Guest: Corey

I was a lot less running around busy.

Host: Jon

Yeah. It was actually only one little floor for us to do everything and, and talk. And we had probably, this was a total improv conversation. What like 30 minutes, you and I were probably standing here talking about it. And I gained a different perspective and understanding of who Corey is, because what you see on Twitter, what you see. And I don't see much on LinkedIn from you, but what you see on Twitter is definitely your personality. But when you get to talk to you, it's your personality, but you have an in depth conversation where Twitter, you have 144 characters versus, Hey, listen, Corey, I understand you have this point of view, but I have to ask you, I think you're a little misunderstood from the crowd, from the people. Now you have a huge following, but I think your perspective and your personality is a little misunderstood from really actually getting to know you.

Guest: Corey

I would say that's probably right. It's hard to remember the human on the other side of the screen and the pandemic has done no one, any favors in that. Historically in previous years, someone doesn't like something I write or something. I say it's a lot easier in those days to wind up sitting down, having a chat with them. And generally speaking, when someone despises me, one of the best ways I found to overcome that has always been well, let's talk for half an hour and we'll see what you think of at the end of it. And overwhelmingly the response to that has always been, oh, you're, you're not just a cynical bitter asshole. It's no, no I am, but there's more nuance to it than that is all. And cuz again, my entire job here, as I see it is to shine a somewhat harsh and often sarcastic light on large companies in this industry.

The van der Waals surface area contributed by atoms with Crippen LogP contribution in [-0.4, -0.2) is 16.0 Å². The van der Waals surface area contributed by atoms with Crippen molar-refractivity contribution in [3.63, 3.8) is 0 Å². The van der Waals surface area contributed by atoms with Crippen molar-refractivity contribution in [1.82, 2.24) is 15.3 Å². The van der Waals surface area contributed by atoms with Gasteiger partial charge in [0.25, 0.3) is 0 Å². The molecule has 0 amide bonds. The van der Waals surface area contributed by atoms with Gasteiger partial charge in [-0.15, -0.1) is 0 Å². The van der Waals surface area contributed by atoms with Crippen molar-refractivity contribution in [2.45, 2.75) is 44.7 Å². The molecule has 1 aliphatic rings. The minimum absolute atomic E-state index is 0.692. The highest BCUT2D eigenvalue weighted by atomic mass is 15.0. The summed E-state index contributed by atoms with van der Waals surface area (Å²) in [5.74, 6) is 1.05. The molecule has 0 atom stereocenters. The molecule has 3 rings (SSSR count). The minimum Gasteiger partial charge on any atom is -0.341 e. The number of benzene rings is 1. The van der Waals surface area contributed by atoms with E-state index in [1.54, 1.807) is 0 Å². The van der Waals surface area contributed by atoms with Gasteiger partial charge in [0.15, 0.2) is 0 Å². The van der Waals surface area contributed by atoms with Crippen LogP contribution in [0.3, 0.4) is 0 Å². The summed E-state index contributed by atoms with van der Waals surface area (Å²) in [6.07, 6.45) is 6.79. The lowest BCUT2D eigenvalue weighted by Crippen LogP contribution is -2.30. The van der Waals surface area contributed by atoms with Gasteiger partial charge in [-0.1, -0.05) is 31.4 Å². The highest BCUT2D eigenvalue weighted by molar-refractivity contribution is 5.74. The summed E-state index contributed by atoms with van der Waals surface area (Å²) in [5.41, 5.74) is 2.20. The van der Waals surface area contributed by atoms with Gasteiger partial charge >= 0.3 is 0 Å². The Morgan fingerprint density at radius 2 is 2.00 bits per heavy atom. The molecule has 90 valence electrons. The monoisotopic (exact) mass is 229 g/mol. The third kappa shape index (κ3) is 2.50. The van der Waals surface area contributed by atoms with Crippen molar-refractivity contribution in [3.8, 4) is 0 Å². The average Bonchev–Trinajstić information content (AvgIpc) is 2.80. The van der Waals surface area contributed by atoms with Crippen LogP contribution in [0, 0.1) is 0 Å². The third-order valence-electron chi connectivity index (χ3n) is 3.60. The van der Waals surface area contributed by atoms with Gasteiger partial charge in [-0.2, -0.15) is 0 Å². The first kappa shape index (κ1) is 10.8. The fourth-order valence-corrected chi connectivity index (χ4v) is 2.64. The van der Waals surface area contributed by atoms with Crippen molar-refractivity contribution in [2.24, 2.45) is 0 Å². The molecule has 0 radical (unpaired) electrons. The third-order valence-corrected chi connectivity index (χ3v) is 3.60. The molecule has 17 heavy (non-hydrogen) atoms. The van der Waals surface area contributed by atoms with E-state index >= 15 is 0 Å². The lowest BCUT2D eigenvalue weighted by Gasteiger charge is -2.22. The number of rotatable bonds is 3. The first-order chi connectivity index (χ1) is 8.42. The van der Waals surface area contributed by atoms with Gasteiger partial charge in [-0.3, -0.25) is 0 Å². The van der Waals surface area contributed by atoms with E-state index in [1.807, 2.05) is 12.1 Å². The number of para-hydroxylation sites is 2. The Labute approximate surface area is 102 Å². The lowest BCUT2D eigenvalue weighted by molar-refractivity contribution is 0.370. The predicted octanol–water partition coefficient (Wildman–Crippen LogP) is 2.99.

Guest: Corey

It's I speak first and foremost as a customer of these companies and the services that I'm trying to consume to build a thing that is often in its own. Right? Terrible. But the, so when I see things that aren't working right, or a bad developer experience, my failure mode as a developer myself, has always been that. I assume that I'm somehow stupid, that I am not good enough to use these things and that's wrong it's that the interface is crappy and the documentation is Byzantine and the story is bizarre, but that is, that is not a failing on my part and calling that out and doing the learning and public thing and saying the quiet part out loud has really resonated with an awful lot of people. Remember when I started doing this, I had less than 2000 Twitter followers. And my first issue in the newsletter went to 500 people. It's gotten bigger since then just because what I'm saying does resonate and not everyone's gonna like me. And a lot of people wish that I would just say the positive things, but at that point I should just shut it down and get a job in marketing. You can't buy my opinion. You can buy my attention at best.

Host: Jon